B.F. Neal, first mayor of Corpus Christi, will be honored next Sunday, April 7, when the city council dedicates a monument to him in the Old Bayview Cemetery.  The ceremony is scheduled for three o’clock Sunday afternoon.  The program, as planned, will be brief, but impressive, according to Mrs. Frank De Garmo.  The Boy Scouts will form a guard of honor for the flag, which will be lowered as taps are sounded.  The lineal granddaughter of Mayor Neal, whose name has not been announced, will unveil the monument and his daughter-in-law, a second cousin of Vice-President John Garner, will be honor guest.  There also will be a band playing appropriate music.  All city officials and others and many “old timers” will attend.


Source: Corpus Christi Times, 2 April 1935, page 3 column 1

Research and transcription: Michael A. Howell



“Monument to be Dedicated to Corpus Christi’s First Mayor”


The city council will officiate at the dedication of a monument that has been erected in the old Bay View cemetery at three o’clock Sunday afternoon to B. F. Neal, teacher, editor, educator, lawyer, legislator, soldier and the first mayor of Corpus Christi, according to Mrs. Sam W. Rankin, who is in charge of the arrangements.  One of the features will be the escorting of all descendents of this pioneer citizen and builder from the entrance to the monument.  All descendents should be at the entrance by three p.m. Sunday.  The public is also invited to attend these dedication ceremonies.  This monument will be dedicated to the memory of one of the ablest and most versatile citizens, as well as a true Pathfinder of the greatest needs of the wilderness community wherein he cast his lot.  Mrs. Rankin said:

“No tombstone could sufficiently call attention to the respect due Mayor Neal and the reverence of future generations to this hallow spot, made sacred by its first interments of soldiers who came to set Texas free from Mexican domination from the Nueces to the Rio Grande, a disputed territory between the two countries since the Independence of Texas and its establishment as a Republic, and strictly speaking, died in the cause, in 1845-46 while General Taylor’s army was encamped at Kinney’s Landing, Mexican War Soldiers!  Their last resting place in the National Cemetery, chosen by Major Hitchcock, for General Taylor’s army dead, overlooking the two bays!”  Mrs. Rankin, herself a descendent of a Corpus Christi and Nueces county pioneer, Tyre Mussett, whose original farm was bought in the latter part of 1848, and filed for record the first of January, 1849, and is now the ground on which the last city cemeteries are located, is associate general chairman for the dedication ceremonies representing the procession of descendents of pioneers.  Pioneers are all those citizens who lived in Corpus Christi or nearby in the county before the year 1860.  A partial list of descendants submitted by Mrs. Rankin follows: Dr. Lovenskiold, Fred Lovenskiold, Mrs. T. B. Southgate, Mrs. Alice Rankin, Wallace Dinn family, Mrs. Kate Young (Gaffney) and family, Mrs. W. B. Hopkins (Miss Halsey), Miss Annie Halsey.  Mrs. Stanley Welch and family, descendants of Publisher Barnard, Mrs. John Jordt, and Mrs. Horatio Gussett, Mrs. Wm. Wrather, John Woessner, Walter Leges, Priour family, Whelan family, Cahill family, Felix Woessell’s descendants, Mayor Holbein’s descendants, the Littig descendants, Mrs. Rachel Wright, Thomas Beynon’s descendants, Rev. Mitchell’s descendants.   Belden descendants, Weidenmueller descendants, Fitzsimmons descendants, all Dunn descendants, John Dunn, cousin of another John Dunn on Shell Road, Mat Dunn, Pat Dunn, Tom Dunn, Miss Marie Blucher, and Blucher descendants of Felix Blucher, the first Blucher in Corpus Christi; Mrs. Flavius (Lawler), Miss Meuly, and Mr. Will Daimwood and sister, Cody family, Fullerton descendants, N. Bluntzer descendants, Capt. H. R. Sutherland, Mrs. Garner, grandmother of Mrs. A. H. Neal, daughter-in-law of Mayor Neal, with whom Mrs. Neal came to Corpus Christi, when a little child of seven and whose farm was located where the Chemical plant now stands: J. B. Murphy, Alexander Dove, Captain Oliver’s descendants, John Uhlinger descendants, descendants of James McKenzie, Maurice Lichtenstein, William Biggio, Wm. Headen, Alderman Tom Mussett, Col. John Moore, H. W. Berry, W. Staples, T. Baldeschwiller, H. W. Berry.  To this roll of fame of pioneers and their descendants, Mrs. Rankin will gladly add others, and requests any person or descendants knowing of other pathfinders of this section, to communicate with her before Saturday morning.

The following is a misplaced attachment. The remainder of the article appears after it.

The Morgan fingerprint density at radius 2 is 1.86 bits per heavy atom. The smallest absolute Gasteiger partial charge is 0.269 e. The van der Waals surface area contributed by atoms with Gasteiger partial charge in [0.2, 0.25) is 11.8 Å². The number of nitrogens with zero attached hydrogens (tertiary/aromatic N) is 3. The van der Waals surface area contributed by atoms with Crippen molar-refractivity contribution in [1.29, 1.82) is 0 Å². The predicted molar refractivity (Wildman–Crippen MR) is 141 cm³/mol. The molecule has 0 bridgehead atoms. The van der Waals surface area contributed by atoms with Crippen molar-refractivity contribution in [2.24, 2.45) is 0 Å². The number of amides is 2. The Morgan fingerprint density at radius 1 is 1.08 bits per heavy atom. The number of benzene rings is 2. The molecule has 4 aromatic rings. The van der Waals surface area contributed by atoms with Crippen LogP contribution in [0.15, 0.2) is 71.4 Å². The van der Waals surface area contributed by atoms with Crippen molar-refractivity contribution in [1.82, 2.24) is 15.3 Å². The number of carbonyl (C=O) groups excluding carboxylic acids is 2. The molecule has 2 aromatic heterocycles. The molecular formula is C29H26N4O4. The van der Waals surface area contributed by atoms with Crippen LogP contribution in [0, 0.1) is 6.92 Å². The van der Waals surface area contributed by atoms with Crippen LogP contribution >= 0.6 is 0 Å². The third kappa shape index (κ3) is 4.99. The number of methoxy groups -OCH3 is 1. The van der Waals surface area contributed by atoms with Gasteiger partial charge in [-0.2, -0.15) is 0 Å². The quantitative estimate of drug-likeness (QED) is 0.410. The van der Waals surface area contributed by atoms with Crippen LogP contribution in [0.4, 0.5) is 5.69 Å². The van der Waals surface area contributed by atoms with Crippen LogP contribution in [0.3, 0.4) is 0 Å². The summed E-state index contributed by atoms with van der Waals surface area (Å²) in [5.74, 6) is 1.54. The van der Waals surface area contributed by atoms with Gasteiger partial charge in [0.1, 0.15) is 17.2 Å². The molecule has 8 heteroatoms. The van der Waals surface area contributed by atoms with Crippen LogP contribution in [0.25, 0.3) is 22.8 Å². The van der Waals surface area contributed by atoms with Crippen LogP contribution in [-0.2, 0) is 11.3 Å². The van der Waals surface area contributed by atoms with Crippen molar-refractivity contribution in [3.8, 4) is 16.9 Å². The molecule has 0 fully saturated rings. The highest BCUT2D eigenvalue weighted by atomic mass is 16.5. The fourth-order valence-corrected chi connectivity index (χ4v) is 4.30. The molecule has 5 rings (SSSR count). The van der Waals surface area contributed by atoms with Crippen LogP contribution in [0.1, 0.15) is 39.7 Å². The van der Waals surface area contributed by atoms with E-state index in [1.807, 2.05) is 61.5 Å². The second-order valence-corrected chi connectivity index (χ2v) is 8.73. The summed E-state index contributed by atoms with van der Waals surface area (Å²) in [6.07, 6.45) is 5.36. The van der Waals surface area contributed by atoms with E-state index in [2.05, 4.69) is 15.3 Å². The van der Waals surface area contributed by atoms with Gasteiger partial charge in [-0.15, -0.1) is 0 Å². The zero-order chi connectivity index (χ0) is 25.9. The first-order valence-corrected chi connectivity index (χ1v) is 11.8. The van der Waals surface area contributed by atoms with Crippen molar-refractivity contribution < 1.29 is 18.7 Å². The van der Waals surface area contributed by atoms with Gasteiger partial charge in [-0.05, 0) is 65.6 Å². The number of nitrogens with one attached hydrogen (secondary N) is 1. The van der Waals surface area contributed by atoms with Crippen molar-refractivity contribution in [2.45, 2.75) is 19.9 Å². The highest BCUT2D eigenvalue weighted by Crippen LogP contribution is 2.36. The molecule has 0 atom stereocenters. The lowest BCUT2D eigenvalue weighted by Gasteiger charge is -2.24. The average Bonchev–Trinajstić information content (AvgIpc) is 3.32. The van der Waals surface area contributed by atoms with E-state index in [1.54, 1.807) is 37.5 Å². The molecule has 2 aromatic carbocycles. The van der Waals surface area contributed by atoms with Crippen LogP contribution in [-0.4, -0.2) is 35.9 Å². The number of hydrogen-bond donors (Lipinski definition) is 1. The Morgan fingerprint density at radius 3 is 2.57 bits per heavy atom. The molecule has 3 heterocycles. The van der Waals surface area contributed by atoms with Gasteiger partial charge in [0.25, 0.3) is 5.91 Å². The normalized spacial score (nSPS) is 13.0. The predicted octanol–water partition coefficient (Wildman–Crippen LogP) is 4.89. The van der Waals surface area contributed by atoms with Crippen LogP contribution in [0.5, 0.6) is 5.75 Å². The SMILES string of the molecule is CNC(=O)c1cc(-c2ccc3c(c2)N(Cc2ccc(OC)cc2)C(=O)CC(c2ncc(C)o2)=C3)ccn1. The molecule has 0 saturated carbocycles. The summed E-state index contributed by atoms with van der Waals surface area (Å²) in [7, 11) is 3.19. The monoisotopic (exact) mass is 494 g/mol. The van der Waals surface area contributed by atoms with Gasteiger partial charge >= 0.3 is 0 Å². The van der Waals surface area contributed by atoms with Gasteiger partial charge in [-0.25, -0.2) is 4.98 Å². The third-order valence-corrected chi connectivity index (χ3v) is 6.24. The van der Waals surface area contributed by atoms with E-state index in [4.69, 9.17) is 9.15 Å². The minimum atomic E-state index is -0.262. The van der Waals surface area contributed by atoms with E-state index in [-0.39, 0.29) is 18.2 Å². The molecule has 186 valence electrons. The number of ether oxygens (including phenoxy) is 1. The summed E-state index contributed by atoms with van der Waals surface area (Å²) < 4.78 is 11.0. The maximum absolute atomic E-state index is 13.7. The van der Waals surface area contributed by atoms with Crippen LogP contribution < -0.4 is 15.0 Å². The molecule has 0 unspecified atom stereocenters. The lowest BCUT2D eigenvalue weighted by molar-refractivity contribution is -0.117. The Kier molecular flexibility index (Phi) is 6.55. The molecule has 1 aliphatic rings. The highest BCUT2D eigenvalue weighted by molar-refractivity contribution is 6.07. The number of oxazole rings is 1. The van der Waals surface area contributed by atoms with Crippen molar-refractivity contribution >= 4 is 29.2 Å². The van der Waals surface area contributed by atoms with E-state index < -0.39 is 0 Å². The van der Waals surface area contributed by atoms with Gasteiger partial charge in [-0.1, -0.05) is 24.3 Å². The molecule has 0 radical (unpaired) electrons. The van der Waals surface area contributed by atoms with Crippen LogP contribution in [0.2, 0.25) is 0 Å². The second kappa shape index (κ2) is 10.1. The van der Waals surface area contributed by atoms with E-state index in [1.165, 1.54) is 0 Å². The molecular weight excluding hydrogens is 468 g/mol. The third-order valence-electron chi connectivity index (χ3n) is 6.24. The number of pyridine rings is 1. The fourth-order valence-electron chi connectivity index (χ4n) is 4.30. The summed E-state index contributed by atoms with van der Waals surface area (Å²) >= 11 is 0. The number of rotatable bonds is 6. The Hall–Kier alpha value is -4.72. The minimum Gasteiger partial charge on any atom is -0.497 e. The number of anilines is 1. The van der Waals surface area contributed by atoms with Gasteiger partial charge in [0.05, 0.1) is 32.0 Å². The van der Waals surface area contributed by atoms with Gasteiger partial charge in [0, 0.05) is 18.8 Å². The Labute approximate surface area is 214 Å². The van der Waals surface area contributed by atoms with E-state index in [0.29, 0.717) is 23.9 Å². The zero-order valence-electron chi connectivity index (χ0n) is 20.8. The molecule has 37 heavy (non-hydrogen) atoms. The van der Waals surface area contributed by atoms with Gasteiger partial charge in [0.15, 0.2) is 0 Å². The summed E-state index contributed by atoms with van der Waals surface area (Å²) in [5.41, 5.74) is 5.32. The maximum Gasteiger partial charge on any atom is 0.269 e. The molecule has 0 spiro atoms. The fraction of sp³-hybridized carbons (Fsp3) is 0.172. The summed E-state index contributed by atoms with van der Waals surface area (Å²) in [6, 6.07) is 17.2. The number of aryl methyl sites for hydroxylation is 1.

Source: Corpus Christi Times, 5 April 1935, page 1 col. 6-7 and page 2 col. 5

Research and transcription: Michael A. Howell




“City’s First Mayor, B. F. Neal, Honored at Ceremonies”